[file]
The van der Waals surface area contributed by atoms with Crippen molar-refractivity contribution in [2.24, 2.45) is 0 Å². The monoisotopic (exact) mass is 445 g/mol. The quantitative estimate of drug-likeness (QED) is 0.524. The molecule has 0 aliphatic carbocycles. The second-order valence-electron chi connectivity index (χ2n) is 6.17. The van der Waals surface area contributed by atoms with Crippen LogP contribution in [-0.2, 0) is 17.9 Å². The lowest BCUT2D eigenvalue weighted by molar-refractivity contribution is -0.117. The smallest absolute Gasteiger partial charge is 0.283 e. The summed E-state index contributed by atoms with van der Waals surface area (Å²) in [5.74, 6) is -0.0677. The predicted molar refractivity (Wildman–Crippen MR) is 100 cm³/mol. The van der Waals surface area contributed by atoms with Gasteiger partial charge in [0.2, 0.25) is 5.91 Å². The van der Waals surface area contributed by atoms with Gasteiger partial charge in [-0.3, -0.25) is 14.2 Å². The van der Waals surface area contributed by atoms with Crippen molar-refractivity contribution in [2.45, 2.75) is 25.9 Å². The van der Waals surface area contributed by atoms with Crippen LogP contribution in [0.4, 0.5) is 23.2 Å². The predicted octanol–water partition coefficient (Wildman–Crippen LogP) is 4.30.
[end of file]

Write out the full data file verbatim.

The van der Waals surface area contributed by atoms with Crippen molar-refractivity contribution in [2.24, 2.45) is 0 Å². The monoisotopic (exact) mass is 445 g/mol. The quantitative estimate of drug-likeness (QED) is 0.524. The molecule has 0 aliphatic carbocycles. The second-order valence-electron chi connectivity index (χ2n) is 6.17. The van der Waals surface area contributed by atoms with Crippen LogP contribution in [-0.2, 0) is 17.9 Å². The lowest BCUT2D eigenvalue weighted by molar-refractivity contribution is -0.117. The smallest absolute Gasteiger partial charge is 0.283 e. The summed E-state index contributed by atoms with van der Waals surface area (Å²) in [5.74, 6) is -0.0677. The predicted molar refractivity (Wildman–Crippen MR) is 100 cm³/mol. The van der Waals surface area contributed by atoms with Gasteiger partial charge in [0.2, 0.25) is 5.91 Å². The van der Waals surface area contributed by atoms with Gasteiger partial charge in [-0.3, -0.25) is 14.2 Å². The van der Waals surface area contributed by atoms with Crippen molar-refractivity contribution in [2.45, 2.75) is 25.9 Å². The van der Waals surface area contributed by atoms with Crippen LogP contribution in [0.4, 0.5) is 23.2 Å². The predicted octanol–water partition coefficient (Wildman–Crippen LogP) is 4.30.